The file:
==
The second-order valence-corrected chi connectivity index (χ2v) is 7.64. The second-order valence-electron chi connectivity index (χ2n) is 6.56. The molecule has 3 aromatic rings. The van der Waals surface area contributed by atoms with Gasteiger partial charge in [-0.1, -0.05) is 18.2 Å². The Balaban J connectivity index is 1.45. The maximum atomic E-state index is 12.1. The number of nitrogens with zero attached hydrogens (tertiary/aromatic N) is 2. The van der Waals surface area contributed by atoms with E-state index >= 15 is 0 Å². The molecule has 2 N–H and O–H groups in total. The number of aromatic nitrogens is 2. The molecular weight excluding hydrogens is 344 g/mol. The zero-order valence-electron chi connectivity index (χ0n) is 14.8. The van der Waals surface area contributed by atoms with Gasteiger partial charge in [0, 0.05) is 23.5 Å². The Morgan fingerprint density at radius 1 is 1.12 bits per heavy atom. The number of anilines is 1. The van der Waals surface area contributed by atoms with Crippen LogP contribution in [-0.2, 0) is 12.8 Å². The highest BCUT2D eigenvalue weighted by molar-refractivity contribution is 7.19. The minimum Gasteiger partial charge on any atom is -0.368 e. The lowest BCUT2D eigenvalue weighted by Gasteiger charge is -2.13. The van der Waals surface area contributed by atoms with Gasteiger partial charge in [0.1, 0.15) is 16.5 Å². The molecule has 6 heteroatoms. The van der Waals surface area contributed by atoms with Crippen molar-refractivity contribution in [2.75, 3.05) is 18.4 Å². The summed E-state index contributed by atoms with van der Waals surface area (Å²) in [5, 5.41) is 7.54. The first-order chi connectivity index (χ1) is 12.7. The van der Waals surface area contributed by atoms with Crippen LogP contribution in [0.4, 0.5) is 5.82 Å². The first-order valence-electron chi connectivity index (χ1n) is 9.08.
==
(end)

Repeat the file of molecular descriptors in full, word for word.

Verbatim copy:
The second-order valence-corrected chi connectivity index (χ2v) is 7.64. The second-order valence-electron chi connectivity index (χ2n) is 6.56. The molecule has 3 aromatic rings. The van der Waals surface area contributed by atoms with Gasteiger partial charge in [-0.1, -0.05) is 18.2 Å². The Balaban J connectivity index is 1.45. The maximum atomic E-state index is 12.1. The number of nitrogens with zero attached hydrogens (tertiary/aromatic N) is 2. The van der Waals surface area contributed by atoms with E-state index >= 15 is 0 Å². The molecule has 2 N–H and O–H groups in total. The number of aromatic nitrogens is 2. The molecular weight excluding hydrogens is 344 g/mol. The zero-order valence-electron chi connectivity index (χ0n) is 14.8. The van der Waals surface area contributed by atoms with Gasteiger partial charge in [0, 0.05) is 23.5 Å². The Morgan fingerprint density at radius 1 is 1.12 bits per heavy atom. The number of anilines is 1. The van der Waals surface area contributed by atoms with Crippen LogP contribution in [-0.2, 0) is 12.8 Å². The highest BCUT2D eigenvalue weighted by molar-refractivity contribution is 7.19. The minimum Gasteiger partial charge on any atom is -0.368 e. The lowest BCUT2D eigenvalue weighted by Gasteiger charge is -2.13. The van der Waals surface area contributed by atoms with Gasteiger partial charge in [0.1, 0.15) is 16.5 Å². The molecule has 6 heteroatoms. The van der Waals surface area contributed by atoms with Crippen molar-refractivity contribution in [2.75, 3.05) is 18.4 Å². The summed E-state index contributed by atoms with van der Waals surface area (Å²) in [5, 5.41) is 7.54. The first-order chi connectivity index (χ1) is 12.7. The van der Waals surface area contributed by atoms with Crippen LogP contribution in [0.4, 0.5) is 5.82 Å². The first-order valence-electron chi connectivity index (χ1n) is 9.08.